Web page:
A federal judge ordered the US on Tuesday to put a group of Iraqi immigrants, some of whom who have been in detention for nearly a year and a half, on supervised release in a strongly worded decision against the government.
The opinion from Judge Mark Goldsmith in Michigan showed the judge believed Iraq would not take back nationals who were being forced to return, contrary to what the US had claimed, which meant that as a result "the Iraqi detainees could remain locked up indefinitely."
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"More evidence confirming Iraq's refusal to repatriate might well exist, but the Government has acted ignobly in this case, by failing to comply with court orders, submitting demonstrably false declarations of Government officials and otherwise violating its litigation obligations," Goldsmith wrote.
He wrote further that many of the affected individuals had been ordered removed to Iraq years ago because of crimes they had committed in the US.
"All detainees served their sentences and were released under orders of supervision, because Iraq refused to accept repatriation," the judge wrote. "According to Petitioners, they lived peaceably in their respective communities under the orders of supervision -- a point the Government does not contest."
The order was a win for the Iraqi nationals, who have been in the custody of the Immigrations and Customs Enforcement agency as they awaited deportation. The American Civil Liberties Union pushed for their release and, as CNN reported previously, argued that some feared for their safety if they were returned to Iraq.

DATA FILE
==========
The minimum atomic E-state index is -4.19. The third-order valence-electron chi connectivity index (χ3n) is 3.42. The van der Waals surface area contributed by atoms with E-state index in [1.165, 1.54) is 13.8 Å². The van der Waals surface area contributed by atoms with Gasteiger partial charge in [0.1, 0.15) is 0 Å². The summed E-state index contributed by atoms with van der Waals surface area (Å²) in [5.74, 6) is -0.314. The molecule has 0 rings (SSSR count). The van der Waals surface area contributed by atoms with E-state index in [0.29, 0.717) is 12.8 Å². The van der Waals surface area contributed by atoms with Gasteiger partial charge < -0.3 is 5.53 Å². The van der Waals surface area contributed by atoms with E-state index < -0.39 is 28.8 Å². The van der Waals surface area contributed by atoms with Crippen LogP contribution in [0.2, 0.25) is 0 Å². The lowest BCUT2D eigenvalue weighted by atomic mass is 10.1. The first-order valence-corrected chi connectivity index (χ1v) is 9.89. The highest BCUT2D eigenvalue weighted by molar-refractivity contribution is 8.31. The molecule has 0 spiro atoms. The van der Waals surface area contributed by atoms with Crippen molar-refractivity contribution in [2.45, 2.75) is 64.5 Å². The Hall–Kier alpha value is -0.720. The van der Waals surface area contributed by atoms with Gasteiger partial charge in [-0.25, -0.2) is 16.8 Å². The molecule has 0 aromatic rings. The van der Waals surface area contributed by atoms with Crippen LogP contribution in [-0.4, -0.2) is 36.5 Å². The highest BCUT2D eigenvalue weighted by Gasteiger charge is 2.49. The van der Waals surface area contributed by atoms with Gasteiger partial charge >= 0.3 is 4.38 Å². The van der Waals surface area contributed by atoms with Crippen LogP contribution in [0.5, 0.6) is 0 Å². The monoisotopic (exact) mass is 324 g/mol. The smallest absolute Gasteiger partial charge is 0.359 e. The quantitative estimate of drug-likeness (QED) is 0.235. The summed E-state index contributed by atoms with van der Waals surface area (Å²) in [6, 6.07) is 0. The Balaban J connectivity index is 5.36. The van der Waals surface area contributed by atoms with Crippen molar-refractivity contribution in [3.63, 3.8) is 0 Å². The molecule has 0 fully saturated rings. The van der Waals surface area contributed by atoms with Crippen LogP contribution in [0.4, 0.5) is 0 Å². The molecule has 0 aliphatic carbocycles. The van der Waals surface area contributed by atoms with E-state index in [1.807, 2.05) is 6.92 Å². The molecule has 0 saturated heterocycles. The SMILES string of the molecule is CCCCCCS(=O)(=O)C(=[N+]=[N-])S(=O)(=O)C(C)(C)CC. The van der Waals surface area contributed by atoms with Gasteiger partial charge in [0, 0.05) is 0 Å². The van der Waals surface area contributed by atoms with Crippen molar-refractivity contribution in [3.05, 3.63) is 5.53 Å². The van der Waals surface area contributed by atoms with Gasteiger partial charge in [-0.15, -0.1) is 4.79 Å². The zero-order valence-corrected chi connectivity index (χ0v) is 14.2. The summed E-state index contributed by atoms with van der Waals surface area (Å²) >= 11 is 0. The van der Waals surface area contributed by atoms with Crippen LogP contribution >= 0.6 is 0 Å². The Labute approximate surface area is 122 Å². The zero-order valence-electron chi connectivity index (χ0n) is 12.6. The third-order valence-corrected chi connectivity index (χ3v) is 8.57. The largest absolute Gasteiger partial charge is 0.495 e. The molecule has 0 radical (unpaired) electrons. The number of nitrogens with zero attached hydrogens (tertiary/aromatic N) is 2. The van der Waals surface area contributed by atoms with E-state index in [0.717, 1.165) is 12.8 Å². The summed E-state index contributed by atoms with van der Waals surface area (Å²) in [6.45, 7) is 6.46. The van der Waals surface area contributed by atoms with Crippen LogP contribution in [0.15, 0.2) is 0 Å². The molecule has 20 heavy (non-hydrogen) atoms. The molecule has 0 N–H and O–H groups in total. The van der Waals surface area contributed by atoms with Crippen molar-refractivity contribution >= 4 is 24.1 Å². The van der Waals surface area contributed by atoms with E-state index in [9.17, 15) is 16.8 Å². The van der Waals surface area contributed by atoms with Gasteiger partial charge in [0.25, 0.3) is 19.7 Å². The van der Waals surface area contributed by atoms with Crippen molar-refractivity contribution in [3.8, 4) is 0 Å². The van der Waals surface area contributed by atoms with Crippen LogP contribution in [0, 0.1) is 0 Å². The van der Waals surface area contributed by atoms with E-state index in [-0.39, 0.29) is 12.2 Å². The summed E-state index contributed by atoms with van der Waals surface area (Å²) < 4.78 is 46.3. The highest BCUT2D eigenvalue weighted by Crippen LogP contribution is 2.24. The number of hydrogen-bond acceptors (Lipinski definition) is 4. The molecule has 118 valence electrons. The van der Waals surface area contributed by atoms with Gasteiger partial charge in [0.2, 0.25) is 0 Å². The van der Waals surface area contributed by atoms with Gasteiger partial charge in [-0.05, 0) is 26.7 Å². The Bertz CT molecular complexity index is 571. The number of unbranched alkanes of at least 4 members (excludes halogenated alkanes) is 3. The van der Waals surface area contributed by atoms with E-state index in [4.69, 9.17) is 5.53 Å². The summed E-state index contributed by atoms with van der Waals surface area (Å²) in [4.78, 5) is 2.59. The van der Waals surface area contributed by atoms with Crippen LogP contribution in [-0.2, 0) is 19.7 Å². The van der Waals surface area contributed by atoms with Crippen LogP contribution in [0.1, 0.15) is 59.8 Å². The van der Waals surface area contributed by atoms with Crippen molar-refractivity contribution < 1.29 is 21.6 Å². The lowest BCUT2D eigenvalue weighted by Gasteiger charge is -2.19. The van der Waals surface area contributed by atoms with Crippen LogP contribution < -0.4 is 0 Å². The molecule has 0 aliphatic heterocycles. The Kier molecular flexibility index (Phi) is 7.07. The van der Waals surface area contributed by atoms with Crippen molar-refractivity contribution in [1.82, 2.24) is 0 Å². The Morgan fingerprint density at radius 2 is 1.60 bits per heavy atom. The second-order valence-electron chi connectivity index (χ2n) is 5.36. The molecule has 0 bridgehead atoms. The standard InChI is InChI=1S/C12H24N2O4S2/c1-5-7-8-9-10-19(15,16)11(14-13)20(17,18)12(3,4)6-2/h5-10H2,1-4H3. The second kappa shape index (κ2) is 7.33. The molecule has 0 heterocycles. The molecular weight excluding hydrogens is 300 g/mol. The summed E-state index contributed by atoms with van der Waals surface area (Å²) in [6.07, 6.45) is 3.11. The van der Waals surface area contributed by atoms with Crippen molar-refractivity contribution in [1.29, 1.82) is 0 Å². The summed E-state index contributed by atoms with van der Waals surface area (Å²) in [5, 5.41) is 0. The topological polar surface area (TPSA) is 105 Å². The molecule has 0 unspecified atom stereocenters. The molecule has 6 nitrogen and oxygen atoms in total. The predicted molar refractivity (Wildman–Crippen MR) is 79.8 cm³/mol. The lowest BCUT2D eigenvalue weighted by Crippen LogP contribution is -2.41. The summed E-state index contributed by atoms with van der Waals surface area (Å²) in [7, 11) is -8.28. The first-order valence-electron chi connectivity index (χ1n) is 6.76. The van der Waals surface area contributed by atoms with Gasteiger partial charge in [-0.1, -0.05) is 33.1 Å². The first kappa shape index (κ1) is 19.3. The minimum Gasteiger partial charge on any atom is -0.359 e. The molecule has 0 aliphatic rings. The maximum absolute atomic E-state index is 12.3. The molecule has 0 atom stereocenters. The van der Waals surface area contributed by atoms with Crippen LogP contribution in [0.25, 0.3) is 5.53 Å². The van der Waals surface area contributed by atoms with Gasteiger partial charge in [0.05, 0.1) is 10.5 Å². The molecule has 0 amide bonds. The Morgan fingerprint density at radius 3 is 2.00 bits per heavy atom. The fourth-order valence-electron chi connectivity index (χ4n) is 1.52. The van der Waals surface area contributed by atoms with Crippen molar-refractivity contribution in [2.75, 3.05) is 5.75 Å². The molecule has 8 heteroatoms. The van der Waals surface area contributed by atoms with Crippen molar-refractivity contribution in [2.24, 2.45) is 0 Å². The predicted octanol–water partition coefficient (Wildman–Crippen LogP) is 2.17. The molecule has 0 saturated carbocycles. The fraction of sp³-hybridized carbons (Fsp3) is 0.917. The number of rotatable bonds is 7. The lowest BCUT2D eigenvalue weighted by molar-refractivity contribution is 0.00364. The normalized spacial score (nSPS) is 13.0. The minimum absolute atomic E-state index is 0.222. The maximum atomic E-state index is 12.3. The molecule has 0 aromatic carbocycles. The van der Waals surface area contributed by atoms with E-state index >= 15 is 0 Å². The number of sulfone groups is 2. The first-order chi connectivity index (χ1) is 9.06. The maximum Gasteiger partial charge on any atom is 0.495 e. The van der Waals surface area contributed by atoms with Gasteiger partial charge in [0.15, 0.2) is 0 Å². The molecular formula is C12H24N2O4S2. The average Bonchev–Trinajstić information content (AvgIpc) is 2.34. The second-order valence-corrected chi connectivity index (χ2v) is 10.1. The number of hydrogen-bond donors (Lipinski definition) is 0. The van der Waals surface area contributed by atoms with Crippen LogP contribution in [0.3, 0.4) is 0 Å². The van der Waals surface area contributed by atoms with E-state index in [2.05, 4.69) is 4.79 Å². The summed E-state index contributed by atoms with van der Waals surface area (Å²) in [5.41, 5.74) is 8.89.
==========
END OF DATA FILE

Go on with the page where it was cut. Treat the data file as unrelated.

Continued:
The government maintained, however, that Iraq would accept the deported nationals and that in meantime the US could keep them detained.
Goldsmith said Tuesday in his decision that it did not appear Iraq would accept those who had been forcibly repatriated, despite the US government's claims.
Ann Mullen, communications director for ACLU Michigan, said the order appeared to mean that roughly 100 people would be affected right away, with about 115 due for release in total, based on the structure of the order.
ICE targeted more than 100 Iraqis in Michigan and northern Ohio for deportation in 2017, which led to yet another legal battle between civil liberties groups and the Trump administration over its approach to immigration enforcement and deportation.
CNN reached out to the Justice Department for its response to the preliminary decision. ICE said it was "reviewing the decision" as of Tuesday afternoon.
Goldsmith wrote that anyone in the case who the US had detained for six or more months must be put under supervised release over the next 30 days until there is a final decision in their case, with exceptions for people who had already been deported or in instances where the government would argue "there is a strong special justification" to keep a person detained.